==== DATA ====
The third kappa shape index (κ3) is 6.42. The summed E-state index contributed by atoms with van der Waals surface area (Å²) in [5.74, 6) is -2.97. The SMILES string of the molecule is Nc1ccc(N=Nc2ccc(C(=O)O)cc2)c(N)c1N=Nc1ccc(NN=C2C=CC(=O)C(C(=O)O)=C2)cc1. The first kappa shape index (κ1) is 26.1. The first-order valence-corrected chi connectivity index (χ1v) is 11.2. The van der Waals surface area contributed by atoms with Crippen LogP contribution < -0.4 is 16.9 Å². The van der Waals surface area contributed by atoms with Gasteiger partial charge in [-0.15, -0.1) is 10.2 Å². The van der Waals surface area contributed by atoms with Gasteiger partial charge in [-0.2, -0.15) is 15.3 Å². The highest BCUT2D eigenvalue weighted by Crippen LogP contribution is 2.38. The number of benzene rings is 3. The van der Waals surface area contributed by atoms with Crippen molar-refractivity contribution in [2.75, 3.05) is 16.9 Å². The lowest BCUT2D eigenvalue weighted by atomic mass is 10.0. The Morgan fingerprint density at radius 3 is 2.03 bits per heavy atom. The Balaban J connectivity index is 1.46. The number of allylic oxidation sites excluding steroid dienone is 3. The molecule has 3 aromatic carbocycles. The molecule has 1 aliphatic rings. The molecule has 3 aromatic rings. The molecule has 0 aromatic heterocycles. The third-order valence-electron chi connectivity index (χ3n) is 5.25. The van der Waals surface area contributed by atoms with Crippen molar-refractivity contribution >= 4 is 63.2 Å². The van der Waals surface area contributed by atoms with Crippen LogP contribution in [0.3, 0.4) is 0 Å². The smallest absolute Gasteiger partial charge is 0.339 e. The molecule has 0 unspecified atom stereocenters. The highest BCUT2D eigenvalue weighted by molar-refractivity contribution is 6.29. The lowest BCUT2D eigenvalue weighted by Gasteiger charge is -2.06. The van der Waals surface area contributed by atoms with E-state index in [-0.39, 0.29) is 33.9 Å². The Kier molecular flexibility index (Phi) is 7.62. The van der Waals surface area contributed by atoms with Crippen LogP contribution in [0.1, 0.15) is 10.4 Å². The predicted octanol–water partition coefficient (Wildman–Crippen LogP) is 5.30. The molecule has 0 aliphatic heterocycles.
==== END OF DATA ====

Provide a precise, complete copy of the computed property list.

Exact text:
The third kappa shape index (κ3) is 6.42. The summed E-state index contributed by atoms with van der Waals surface area (Å²) in [5.74, 6) is -2.97. The SMILES string of the molecule is Nc1ccc(N=Nc2ccc(C(=O)O)cc2)c(N)c1N=Nc1ccc(NN=C2C=CC(=O)C(C(=O)O)=C2)cc1. The first kappa shape index (κ1) is 26.1. The first-order valence-corrected chi connectivity index (χ1v) is 11.2. The van der Waals surface area contributed by atoms with Crippen LogP contribution < -0.4 is 16.9 Å². The van der Waals surface area contributed by atoms with Gasteiger partial charge in [-0.15, -0.1) is 10.2 Å². The van der Waals surface area contributed by atoms with Gasteiger partial charge in [-0.2, -0.15) is 15.3 Å². The highest BCUT2D eigenvalue weighted by Crippen LogP contribution is 2.38. The number of benzene rings is 3. The van der Waals surface area contributed by atoms with Crippen molar-refractivity contribution in [2.75, 3.05) is 16.9 Å². The lowest BCUT2D eigenvalue weighted by atomic mass is 10.0. The Morgan fingerprint density at radius 3 is 2.03 bits per heavy atom. The Balaban J connectivity index is 1.46. The number of allylic oxidation sites excluding steroid dienone is 3. The molecule has 3 aromatic carbocycles. The molecule has 1 aliphatic rings. The molecule has 3 aromatic rings. The molecule has 0 aromatic heterocycles. The third-order valence-electron chi connectivity index (χ3n) is 5.25. The van der Waals surface area contributed by atoms with Crippen molar-refractivity contribution >= 4 is 63.2 Å². The van der Waals surface area contributed by atoms with Crippen LogP contribution in [0.3, 0.4) is 0 Å². The smallest absolute Gasteiger partial charge is 0.339 e. The molecule has 0 unspecified atom stereocenters. The highest BCUT2D eigenvalue weighted by molar-refractivity contribution is 6.29. The lowest BCUT2D eigenvalue weighted by Gasteiger charge is -2.06. The van der Waals surface area contributed by atoms with E-state index in [-0.39, 0.29) is 33.9 Å². The Kier molecular flexibility index (Phi) is 7.62. The van der Waals surface area contributed by atoms with Crippen LogP contribution in [0.1, 0.15) is 10.4 Å². The predicted octanol–water partition coefficient (Wildman–Crippen LogP) is 5.30. The molecule has 0 aliphatic heterocycles.